Macau casino stocks collapsed on Wednesday, as officials unveiled plans for a crackdown on the gambling industry in the city known as China's Las Vegas.
Hong Kong-listed operators Sands China and Wynn Macau both suffered over 24 percent drops, while Melco Entertainment, SJM Holdings, MGM China and Galaxy Entertainment fell between 13 percent to 17 percent.
The share price tumble came as the Macau government launched a 45-day public consultation Wednesday about proposals to increase direct supervision over the gambling industry, which has faced increasing scrutiny from authorities in recent years.
The Macau government is looking to put its representatives in licensed casino operators' boards to oversee their operations and criminalise underground banking in the industry.
The companies that could face tighter restrictions as a result of the proposals own the six licenses permitted to run casinos in Macau — the only place in China where gambling is allowed.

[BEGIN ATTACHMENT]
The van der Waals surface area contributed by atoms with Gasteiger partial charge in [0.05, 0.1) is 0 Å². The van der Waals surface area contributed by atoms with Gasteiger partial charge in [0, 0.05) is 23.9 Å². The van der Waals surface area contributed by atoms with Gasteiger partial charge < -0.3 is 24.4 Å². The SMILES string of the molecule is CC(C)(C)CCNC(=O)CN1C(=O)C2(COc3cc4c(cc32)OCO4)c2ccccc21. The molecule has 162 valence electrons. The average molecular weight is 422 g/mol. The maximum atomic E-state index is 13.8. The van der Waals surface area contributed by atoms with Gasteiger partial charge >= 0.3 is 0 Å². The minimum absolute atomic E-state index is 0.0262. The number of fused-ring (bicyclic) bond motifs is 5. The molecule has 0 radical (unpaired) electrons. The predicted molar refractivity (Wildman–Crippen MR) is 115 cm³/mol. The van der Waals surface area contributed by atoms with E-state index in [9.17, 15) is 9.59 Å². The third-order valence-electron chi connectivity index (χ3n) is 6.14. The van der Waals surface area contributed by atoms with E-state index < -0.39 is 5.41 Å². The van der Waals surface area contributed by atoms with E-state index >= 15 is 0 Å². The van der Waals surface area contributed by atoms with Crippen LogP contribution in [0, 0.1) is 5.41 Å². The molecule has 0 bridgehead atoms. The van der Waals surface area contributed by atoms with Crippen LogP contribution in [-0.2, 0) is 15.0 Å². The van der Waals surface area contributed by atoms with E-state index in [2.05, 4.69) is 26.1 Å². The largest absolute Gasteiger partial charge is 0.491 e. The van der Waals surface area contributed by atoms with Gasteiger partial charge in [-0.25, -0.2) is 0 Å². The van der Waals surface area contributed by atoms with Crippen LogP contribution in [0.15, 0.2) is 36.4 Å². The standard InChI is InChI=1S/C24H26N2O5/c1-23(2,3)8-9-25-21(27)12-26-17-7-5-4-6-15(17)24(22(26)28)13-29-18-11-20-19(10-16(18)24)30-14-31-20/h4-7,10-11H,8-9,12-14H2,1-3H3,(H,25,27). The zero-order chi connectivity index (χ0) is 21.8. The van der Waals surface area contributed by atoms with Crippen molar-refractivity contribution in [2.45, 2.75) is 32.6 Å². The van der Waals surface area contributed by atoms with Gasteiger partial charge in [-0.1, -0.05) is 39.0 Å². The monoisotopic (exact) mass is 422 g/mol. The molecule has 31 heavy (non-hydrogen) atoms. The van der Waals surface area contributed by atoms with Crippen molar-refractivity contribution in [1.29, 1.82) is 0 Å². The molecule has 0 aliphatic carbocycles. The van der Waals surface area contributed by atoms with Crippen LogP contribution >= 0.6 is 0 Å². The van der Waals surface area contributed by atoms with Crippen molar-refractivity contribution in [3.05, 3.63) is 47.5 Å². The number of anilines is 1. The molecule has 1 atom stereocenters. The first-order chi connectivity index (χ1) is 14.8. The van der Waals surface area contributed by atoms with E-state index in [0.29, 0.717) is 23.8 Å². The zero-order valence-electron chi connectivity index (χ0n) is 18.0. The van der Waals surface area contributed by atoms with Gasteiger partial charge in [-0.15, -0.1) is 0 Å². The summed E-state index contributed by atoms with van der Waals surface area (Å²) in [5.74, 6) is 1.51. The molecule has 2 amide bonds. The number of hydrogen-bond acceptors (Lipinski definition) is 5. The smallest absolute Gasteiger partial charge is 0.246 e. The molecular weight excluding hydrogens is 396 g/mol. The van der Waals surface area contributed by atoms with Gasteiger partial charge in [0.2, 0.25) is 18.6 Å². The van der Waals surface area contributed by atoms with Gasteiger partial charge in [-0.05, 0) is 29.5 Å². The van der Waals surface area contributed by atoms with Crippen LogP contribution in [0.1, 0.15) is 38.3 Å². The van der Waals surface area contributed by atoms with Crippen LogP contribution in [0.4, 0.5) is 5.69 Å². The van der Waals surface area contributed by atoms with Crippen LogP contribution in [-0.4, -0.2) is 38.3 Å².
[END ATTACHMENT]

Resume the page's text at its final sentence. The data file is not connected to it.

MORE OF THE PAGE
Their licenses will expire in June 2022, when the companies will have to bid to renew them.
Macau depends almost entirely on gambling revenue, raking in more in a single week than Las Vegas makes in a month.
As the only place in China where gambling is allowed, Macau's casinos account for about 80 percent of government revenue, and over 55 percent of the city's GDP.
More than 82,000 people worked in the industry by the end of last year, accounting for over 17 percent of the city's working population.
While acknowledging the gambling industry is the city's lifeline, the Macau government said it is concerned by the local economy's overreliance on the industry and the associated inflated costs of living and doing business.